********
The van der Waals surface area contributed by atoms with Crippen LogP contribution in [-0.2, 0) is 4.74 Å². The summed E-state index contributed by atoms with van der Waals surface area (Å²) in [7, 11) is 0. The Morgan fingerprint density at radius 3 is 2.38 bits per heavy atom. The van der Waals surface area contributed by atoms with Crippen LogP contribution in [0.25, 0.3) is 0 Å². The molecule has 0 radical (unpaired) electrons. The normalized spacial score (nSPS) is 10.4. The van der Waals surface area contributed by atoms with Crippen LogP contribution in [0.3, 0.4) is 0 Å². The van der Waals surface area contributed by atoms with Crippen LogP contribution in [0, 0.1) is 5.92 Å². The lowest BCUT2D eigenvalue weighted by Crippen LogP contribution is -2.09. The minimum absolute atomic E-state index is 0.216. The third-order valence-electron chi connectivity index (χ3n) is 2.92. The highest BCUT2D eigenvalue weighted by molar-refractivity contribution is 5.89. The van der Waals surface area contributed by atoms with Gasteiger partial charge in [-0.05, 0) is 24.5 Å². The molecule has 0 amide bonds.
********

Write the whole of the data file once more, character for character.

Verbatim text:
The van der Waals surface area contributed by atoms with Crippen LogP contribution in [-0.2, 0) is 4.74 Å². The summed E-state index contributed by atoms with van der Waals surface area (Å²) in [7, 11) is 0. The Morgan fingerprint density at radius 3 is 2.38 bits per heavy atom. The van der Waals surface area contributed by atoms with Crippen LogP contribution in [0.25, 0.3) is 0 Å². The molecule has 0 radical (unpaired) electrons. The normalized spacial score (nSPS) is 10.4. The van der Waals surface area contributed by atoms with Crippen LogP contribution in [0.3, 0.4) is 0 Å². The van der Waals surface area contributed by atoms with Crippen LogP contribution in [0, 0.1) is 5.92 Å². The lowest BCUT2D eigenvalue weighted by Crippen LogP contribution is -2.09. The minimum absolute atomic E-state index is 0.216. The third-order valence-electron chi connectivity index (χ3n) is 2.92. The highest BCUT2D eigenvalue weighted by molar-refractivity contribution is 5.89. The van der Waals surface area contributed by atoms with Gasteiger partial charge in [-0.05, 0) is 24.5 Å². The molecule has 0 amide bonds.